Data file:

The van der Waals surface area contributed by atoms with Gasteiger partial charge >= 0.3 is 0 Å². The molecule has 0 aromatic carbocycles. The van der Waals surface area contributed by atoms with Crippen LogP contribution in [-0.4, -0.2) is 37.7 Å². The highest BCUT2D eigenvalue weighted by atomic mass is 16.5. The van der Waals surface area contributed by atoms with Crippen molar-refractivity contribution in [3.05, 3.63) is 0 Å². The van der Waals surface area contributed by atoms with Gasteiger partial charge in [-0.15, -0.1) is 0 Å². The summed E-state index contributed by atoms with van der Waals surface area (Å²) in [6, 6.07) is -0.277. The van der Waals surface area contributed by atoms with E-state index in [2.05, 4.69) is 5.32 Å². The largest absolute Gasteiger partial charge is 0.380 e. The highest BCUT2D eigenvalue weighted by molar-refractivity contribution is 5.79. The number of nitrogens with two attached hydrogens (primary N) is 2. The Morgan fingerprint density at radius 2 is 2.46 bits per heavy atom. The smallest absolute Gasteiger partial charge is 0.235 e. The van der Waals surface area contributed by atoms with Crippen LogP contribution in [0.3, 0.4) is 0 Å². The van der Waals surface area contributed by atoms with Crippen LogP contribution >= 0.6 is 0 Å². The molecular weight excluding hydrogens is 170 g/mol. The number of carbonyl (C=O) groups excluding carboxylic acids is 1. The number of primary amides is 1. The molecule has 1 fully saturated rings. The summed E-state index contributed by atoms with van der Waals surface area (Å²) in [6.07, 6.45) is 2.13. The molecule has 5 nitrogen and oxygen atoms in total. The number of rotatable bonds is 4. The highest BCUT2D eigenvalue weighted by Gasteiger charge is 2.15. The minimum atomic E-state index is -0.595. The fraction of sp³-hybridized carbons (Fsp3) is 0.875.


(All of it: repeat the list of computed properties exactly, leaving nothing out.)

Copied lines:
The van der Waals surface area contributed by atoms with Gasteiger partial charge >= 0.3 is 0 Å². The molecule has 0 aromatic carbocycles. The van der Waals surface area contributed by atoms with Crippen LogP contribution in [-0.4, -0.2) is 37.7 Å². The highest BCUT2D eigenvalue weighted by atomic mass is 16.5. The van der Waals surface area contributed by atoms with Crippen molar-refractivity contribution in [3.05, 3.63) is 0 Å². The van der Waals surface area contributed by atoms with Gasteiger partial charge in [-0.15, -0.1) is 0 Å². The summed E-state index contributed by atoms with van der Waals surface area (Å²) in [6, 6.07) is -0.277. The van der Waals surface area contributed by atoms with E-state index in [2.05, 4.69) is 5.32 Å². The largest absolute Gasteiger partial charge is 0.380 e. The highest BCUT2D eigenvalue weighted by molar-refractivity contribution is 5.79. The number of nitrogens with two attached hydrogens (primary N) is 2. The Morgan fingerprint density at radius 2 is 2.46 bits per heavy atom. The smallest absolute Gasteiger partial charge is 0.235 e. The van der Waals surface area contributed by atoms with Crippen LogP contribution in [0.3, 0.4) is 0 Å². The van der Waals surface area contributed by atoms with Crippen LogP contribution >= 0.6 is 0 Å². The molecular weight excluding hydrogens is 170 g/mol. The number of carbonyl (C=O) groups excluding carboxylic acids is 1. The number of primary amides is 1. The molecule has 1 fully saturated rings. The summed E-state index contributed by atoms with van der Waals surface area (Å²) in [6.07, 6.45) is 2.13. The molecule has 5 nitrogen and oxygen atoms in total. The number of rotatable bonds is 4. The highest BCUT2D eigenvalue weighted by Gasteiger charge is 2.15. The minimum atomic E-state index is -0.595. The fraction of sp³-hybridized carbons (Fsp3) is 0.875.